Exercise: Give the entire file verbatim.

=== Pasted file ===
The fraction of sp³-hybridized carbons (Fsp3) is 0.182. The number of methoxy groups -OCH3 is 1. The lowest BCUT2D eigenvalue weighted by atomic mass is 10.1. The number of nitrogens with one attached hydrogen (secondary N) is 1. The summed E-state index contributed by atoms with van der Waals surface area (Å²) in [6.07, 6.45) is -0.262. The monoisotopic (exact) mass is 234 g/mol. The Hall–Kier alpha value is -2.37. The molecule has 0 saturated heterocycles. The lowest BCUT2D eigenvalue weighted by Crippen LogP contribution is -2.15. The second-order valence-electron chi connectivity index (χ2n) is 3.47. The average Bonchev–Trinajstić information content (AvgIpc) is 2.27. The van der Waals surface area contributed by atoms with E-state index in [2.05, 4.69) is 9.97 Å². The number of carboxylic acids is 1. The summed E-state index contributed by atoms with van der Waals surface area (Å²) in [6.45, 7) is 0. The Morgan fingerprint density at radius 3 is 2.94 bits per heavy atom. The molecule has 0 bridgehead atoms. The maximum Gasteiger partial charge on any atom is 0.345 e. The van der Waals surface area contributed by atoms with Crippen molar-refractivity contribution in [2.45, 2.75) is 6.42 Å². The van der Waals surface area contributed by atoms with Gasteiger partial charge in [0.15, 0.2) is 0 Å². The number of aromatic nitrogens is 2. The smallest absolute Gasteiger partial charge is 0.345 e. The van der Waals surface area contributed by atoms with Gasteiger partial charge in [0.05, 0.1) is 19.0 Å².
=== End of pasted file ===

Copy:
The fraction of sp³-hybridized carbons (Fsp3) is 0.182. The number of methoxy groups -OCH3 is 1. The lowest BCUT2D eigenvalue weighted by atomic mass is 10.1. The number of nitrogens with one attached hydrogen (secondary N) is 1. The summed E-state index contributed by atoms with van der Waals surface area (Å²) in [6.07, 6.45) is -0.262. The monoisotopic (exact) mass is 234 g/mol. The Hall–Kier alpha value is -2.37. The molecule has 0 saturated heterocycles. The lowest BCUT2D eigenvalue weighted by Crippen LogP contribution is -2.15. The second-order valence-electron chi connectivity index (χ2n) is 3.47. The average Bonchev–Trinajstić information content (AvgIpc) is 2.27. The van der Waals surface area contributed by atoms with E-state index in [2.05, 4.69) is 9.97 Å². The number of carboxylic acids is 1. The summed E-state index contributed by atoms with van der Waals surface area (Å²) in [6.45, 7) is 0. The Morgan fingerprint density at radius 3 is 2.94 bits per heavy atom. The molecule has 0 bridgehead atoms. The maximum Gasteiger partial charge on any atom is 0.345 e. The van der Waals surface area contributed by atoms with Crippen molar-refractivity contribution in [2.45, 2.75) is 6.42 Å². The van der Waals surface area contributed by atoms with Gasteiger partial charge in [0.15, 0.2) is 0 Å². The number of aromatic nitrogens is 2. The smallest absolute Gasteiger partial charge is 0.345 e. The van der Waals surface area contributed by atoms with Gasteiger partial charge in [0.05, 0.1) is 19.0 Å².